Sunday Standalone!

Hey readers! It’s been a long time since I did this meme, so long that I think the original site has disappeared. But I’m happy to keep it alive, so I want to present a stand alone book to you. Sometimes we get so into all the series and so excited for the next book to come out that discovering a new series is great. Other times it seems like it’s really hard to keep track of what happened in the last book, so a single title with NO SEQUEL is an absolutely perfect thing.


The Genius Plague by David Walton


“In this science fiction thriller, brothers are pitted against each other as a pandemic threatens to destabilize world governments by exerting a subtle mind control over survivors.”

I picked this one up because I had really enjoyed his previous book, Superposition. Without going into that one too much (and it does have a sequel, which I have not yet read), it’s all about quantum mechanics and a murder. This one is about a new and terrifying way that world might end.

Book description:

“Neil Johns has just started his dream job as a code breaker in the NSA when his brother, Paul, a mycologist, goes missing on a trip to collect samples in the Amazon jungle. Paul returns with a gap in his memory and a fungal infection that almost kills him. But once he recuperates, he has enhanced communication, memory, and pattern recognition. Meanwhile, something is happening in South America; others, like Paul, have also fallen ill and recovered with abilities they didn’t have before.

But that’s not the only pattern–the survivors, from entire remote Brazilian tribes to American tourists, all seem to be working toward a common, and deadly, goal. Neil soon uncovers a secret, and unexplained alliance between governments that have traditionally been enemies while Paul is becomes increasingly secretive and erratic.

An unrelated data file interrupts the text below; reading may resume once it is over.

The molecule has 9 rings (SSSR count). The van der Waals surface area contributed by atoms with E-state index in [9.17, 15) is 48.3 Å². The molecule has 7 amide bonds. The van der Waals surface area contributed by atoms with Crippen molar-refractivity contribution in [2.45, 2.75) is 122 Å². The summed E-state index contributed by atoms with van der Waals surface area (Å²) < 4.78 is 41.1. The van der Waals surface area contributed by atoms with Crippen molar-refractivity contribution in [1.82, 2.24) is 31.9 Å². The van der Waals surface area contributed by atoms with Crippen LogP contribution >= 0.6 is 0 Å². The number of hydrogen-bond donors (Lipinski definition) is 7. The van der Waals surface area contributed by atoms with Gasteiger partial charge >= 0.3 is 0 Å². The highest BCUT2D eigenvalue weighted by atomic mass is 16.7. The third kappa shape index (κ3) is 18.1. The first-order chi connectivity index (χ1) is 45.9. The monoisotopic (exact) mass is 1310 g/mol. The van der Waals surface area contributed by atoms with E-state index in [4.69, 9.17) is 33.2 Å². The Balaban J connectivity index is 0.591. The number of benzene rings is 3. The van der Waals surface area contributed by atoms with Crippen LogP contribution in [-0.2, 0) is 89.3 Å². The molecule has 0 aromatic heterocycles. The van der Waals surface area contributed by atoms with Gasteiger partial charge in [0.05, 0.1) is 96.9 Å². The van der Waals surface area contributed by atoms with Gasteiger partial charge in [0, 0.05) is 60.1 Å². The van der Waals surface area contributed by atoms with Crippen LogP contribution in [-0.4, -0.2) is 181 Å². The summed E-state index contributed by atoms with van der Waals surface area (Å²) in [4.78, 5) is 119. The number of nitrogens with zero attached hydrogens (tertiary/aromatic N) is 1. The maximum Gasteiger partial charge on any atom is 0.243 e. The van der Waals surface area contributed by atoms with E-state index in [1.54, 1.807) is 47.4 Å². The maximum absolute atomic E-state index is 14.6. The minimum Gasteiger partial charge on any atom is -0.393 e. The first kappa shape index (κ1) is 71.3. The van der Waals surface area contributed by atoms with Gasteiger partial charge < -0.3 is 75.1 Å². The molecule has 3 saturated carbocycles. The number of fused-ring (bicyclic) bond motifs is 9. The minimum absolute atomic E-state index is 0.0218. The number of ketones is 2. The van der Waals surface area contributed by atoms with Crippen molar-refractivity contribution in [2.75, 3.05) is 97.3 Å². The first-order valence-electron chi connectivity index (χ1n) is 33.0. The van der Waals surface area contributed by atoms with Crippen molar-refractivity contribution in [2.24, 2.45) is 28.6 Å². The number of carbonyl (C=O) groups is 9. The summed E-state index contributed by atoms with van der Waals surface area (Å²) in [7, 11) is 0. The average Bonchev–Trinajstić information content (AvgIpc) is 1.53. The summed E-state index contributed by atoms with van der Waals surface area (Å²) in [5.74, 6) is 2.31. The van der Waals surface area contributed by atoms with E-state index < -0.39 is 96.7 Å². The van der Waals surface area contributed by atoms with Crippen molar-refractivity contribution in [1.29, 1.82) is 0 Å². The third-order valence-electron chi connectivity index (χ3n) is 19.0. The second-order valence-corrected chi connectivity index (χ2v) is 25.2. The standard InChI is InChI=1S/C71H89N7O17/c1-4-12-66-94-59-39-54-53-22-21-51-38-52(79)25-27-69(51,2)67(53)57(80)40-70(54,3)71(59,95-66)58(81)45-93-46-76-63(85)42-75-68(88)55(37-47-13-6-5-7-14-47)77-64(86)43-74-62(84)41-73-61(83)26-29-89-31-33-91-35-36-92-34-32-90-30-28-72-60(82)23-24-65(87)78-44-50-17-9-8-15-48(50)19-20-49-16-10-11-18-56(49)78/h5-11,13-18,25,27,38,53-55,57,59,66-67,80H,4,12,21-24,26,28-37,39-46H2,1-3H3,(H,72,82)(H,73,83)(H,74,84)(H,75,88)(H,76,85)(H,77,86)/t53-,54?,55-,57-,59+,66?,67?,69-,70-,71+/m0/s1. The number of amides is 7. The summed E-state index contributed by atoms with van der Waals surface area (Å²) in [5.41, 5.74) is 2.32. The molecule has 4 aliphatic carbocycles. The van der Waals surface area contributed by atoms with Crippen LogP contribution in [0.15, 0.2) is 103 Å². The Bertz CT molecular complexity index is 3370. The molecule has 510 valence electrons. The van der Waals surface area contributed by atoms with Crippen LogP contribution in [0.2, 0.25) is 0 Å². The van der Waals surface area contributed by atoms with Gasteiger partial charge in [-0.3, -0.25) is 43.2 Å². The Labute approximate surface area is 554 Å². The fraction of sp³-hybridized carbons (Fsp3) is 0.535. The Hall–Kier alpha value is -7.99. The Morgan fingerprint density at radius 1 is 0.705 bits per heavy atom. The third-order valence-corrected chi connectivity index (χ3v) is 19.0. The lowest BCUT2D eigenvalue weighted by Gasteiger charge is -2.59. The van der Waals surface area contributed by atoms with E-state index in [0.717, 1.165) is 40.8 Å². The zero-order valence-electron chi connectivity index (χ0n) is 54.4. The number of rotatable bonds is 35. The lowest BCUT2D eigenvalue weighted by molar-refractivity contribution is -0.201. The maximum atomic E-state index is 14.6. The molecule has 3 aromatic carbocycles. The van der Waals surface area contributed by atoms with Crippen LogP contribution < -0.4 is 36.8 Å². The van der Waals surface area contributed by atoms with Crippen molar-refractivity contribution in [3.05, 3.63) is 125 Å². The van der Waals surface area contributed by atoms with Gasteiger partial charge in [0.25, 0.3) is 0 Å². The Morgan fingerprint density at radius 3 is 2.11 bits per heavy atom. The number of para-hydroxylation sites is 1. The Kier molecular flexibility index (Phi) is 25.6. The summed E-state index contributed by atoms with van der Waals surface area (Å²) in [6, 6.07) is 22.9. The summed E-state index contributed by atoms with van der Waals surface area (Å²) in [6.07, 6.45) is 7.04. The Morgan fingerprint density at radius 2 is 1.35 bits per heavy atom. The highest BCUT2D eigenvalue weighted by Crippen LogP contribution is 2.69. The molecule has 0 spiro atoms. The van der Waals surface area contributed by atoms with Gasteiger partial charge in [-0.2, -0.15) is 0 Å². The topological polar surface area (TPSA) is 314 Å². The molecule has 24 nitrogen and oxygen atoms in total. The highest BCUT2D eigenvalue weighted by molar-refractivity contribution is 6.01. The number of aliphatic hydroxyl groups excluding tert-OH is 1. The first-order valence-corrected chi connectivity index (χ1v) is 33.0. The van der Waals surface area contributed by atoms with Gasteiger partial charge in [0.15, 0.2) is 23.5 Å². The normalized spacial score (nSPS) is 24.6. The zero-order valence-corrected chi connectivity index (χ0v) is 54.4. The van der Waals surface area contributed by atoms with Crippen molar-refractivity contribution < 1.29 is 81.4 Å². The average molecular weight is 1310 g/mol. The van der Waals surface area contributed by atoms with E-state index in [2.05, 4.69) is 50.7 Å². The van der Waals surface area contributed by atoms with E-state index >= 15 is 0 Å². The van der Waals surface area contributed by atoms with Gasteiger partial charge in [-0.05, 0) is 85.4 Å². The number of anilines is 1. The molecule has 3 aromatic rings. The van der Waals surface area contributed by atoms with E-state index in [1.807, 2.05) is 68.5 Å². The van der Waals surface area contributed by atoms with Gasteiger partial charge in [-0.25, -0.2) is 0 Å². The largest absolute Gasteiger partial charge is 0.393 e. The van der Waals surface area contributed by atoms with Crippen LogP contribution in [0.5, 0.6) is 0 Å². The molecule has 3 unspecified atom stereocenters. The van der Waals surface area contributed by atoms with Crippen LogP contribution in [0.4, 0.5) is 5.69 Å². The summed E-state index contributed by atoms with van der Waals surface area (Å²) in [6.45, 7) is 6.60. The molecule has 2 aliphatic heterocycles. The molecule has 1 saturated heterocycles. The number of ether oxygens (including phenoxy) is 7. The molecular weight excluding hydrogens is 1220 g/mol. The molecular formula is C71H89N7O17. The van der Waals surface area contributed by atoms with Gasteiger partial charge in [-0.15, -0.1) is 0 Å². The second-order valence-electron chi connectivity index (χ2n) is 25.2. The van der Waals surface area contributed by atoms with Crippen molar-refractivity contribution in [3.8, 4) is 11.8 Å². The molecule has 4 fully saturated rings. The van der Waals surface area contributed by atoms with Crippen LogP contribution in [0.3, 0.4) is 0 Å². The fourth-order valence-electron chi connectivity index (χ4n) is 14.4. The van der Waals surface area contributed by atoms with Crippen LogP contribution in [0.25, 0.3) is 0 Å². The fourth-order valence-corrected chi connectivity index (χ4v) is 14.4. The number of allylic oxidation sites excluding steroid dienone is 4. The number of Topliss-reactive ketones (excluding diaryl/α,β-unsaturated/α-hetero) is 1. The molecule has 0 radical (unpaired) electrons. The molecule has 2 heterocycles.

Paul sees the fungus as the next stage of human evolution, while Neil is convinced that it is driving its human hosts to destruction. Brother must oppose brother on an increasingly fraught international stage, with the stakes: the free will of every human on earth. Can humanity use this force for good, or are we becoming the pawns of an utterly alien intelligence?”

This book has so many complex and interesting themes in it – the nature of intelligence, our relationship with the environment, the family debts we all carry, Western privilege,  and the hive mind. I will admit that I thought Neil was a little too good to be true sometimes, but I was willing to overlook that because the story was so compelling. If you are not normally a science fiction reader, this might be a little intimidating in places, but it read like a spy thriller as well as science fiction. I loved the tough major that Neil works for. In fact, there are a lot of great female characters in here.

I bought this on Kindle when it went on sale and it was definitely worth the money. Give this author a try.


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